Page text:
Walking around Georgetown on foot from beautiful English era building to building, we were introduced firsthand to politics in Guyana: trash overflowing from every dumpster, strewn across every public surface, and littering even the beaches. I’ve never seen so much filth in all my life. Why it is this way: in an effort to extract greater taxes from the residents, the city mayor halted trash pick up, claiming there wasn’t enough money in the treasury to pay for it until the community agreed to a tax increase. The community refused to consent to more taxes and so the trash piled up over many months with both sides at a stand off. We passed people dropping their trash in the street, in the parks, on the sidewalks. When asked why not just clean up their own trash they replied it’s the mayor’s job and they won’t give in and let him win. So they live in their once beautiful city with the trash piling up day by day. As I alluded to, there are a handful of beautiful old historic buildings but I couldn’t bring myself to snap any pictures with the trash desecrating their exteriors. Here’s a shot another visitor took in cleaner times of St. George’s Cathedral, which boasts bragging rights as the tallest wooden structure in the world.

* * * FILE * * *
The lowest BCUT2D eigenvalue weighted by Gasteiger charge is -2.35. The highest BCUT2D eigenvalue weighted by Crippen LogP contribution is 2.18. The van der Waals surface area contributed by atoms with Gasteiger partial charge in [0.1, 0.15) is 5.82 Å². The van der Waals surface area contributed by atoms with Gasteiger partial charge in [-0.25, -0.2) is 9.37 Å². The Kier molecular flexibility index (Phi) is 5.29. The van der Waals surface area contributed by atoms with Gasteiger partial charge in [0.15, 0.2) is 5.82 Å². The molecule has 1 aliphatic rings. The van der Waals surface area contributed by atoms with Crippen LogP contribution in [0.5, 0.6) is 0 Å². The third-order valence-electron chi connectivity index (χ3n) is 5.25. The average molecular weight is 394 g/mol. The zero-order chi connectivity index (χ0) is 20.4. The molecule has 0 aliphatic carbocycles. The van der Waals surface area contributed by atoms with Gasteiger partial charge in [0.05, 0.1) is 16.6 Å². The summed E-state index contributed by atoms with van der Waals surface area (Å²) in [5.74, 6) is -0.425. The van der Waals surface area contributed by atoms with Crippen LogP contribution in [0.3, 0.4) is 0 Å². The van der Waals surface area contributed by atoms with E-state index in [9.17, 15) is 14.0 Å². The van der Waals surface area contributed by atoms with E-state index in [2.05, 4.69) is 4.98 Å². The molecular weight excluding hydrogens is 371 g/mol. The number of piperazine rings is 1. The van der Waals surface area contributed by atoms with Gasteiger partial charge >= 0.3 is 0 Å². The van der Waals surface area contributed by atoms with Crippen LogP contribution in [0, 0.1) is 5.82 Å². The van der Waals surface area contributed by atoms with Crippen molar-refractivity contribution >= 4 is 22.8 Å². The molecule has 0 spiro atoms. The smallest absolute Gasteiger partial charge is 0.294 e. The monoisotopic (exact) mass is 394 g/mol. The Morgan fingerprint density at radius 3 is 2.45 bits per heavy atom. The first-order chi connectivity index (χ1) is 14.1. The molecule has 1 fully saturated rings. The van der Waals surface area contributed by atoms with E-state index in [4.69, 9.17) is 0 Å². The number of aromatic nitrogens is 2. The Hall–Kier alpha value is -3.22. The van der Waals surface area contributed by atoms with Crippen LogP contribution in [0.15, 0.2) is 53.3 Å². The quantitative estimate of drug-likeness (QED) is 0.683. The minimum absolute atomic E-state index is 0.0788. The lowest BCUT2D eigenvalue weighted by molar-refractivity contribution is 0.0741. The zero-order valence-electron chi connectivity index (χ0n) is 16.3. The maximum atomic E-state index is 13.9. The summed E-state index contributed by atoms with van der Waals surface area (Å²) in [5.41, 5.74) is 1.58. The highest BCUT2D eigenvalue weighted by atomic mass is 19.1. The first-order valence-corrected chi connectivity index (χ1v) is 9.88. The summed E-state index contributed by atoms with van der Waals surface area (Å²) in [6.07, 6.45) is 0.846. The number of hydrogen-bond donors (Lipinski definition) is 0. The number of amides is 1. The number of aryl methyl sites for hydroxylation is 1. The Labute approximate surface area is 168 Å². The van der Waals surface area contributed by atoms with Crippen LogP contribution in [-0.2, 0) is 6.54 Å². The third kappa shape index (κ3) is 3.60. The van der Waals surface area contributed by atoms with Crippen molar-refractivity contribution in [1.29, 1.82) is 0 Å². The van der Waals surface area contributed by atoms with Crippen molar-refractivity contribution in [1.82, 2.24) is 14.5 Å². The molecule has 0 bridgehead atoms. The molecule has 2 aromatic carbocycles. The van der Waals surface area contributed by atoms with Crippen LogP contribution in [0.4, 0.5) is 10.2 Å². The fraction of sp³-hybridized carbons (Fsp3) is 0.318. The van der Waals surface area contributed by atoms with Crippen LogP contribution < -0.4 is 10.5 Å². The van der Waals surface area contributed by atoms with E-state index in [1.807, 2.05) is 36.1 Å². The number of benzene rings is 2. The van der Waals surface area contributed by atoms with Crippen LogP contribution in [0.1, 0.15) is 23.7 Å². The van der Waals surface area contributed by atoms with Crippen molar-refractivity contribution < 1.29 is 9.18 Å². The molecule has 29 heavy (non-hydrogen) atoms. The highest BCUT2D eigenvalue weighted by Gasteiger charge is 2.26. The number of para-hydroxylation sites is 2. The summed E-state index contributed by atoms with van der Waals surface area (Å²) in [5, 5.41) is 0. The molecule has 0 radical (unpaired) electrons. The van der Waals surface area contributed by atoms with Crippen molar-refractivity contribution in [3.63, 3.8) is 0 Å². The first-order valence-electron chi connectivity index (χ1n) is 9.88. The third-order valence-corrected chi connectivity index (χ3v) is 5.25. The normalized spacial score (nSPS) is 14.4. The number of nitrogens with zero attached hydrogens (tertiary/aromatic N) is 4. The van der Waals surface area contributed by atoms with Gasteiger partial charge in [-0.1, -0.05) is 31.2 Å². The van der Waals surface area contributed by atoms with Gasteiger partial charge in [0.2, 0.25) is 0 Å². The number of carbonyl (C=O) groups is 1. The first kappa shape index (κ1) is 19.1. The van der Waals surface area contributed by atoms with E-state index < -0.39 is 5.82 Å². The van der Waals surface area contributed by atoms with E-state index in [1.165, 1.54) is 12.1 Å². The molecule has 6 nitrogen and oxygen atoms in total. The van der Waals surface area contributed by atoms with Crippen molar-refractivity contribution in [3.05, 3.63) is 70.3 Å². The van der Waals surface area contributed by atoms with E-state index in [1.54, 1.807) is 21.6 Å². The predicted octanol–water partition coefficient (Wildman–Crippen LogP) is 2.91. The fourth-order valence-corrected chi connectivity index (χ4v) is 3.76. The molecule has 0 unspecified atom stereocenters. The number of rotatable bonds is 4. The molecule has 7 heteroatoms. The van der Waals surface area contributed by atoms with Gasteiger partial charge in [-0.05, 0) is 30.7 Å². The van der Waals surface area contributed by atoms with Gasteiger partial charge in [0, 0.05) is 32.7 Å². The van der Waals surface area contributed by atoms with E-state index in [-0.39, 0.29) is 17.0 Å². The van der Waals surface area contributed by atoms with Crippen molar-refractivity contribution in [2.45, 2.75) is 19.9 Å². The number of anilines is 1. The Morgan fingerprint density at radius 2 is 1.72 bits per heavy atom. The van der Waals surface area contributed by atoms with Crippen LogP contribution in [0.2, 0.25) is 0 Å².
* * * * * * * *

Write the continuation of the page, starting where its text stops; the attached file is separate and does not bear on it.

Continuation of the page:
Photo Credit: Dmitri Allicock
After a sticky, steamy, sweaty, rather depressing day walking around Georgetown I hoped that I could find a way to salvage our weekend and squeeze something amazing out of it. As luck would have it, I came across Baganara Island Resort online and they had a vacancy. The price was very very affordable and best of all it meant an escape from Georgetown and it’s trash problem. Most guests at Baganara book the private speedboat or charter plane direct from Georgetown but hubby and I are a special kind of cheap so we opted to piecemeal our way there with public transportation supplemented by the minimum private speedboat trip required to transfer us from the closest public terminal to the island. This meant a long taxi ride from our hotel in Georgetown Saturday morning to a public dock a few towns over, a grueling public speedboat ride (DO NOT SIT IN THE FRONT OF THE BOAT! DO NOT SIT IN THE FRONT OF THE BOAT! Vagina bruising is a real thing, people!) from the public dock in that town to a public dock in another town further up the river, and then finally a quick private speedboat ride from that dock to the island. A couple of hours overall to get there and quite the hassle.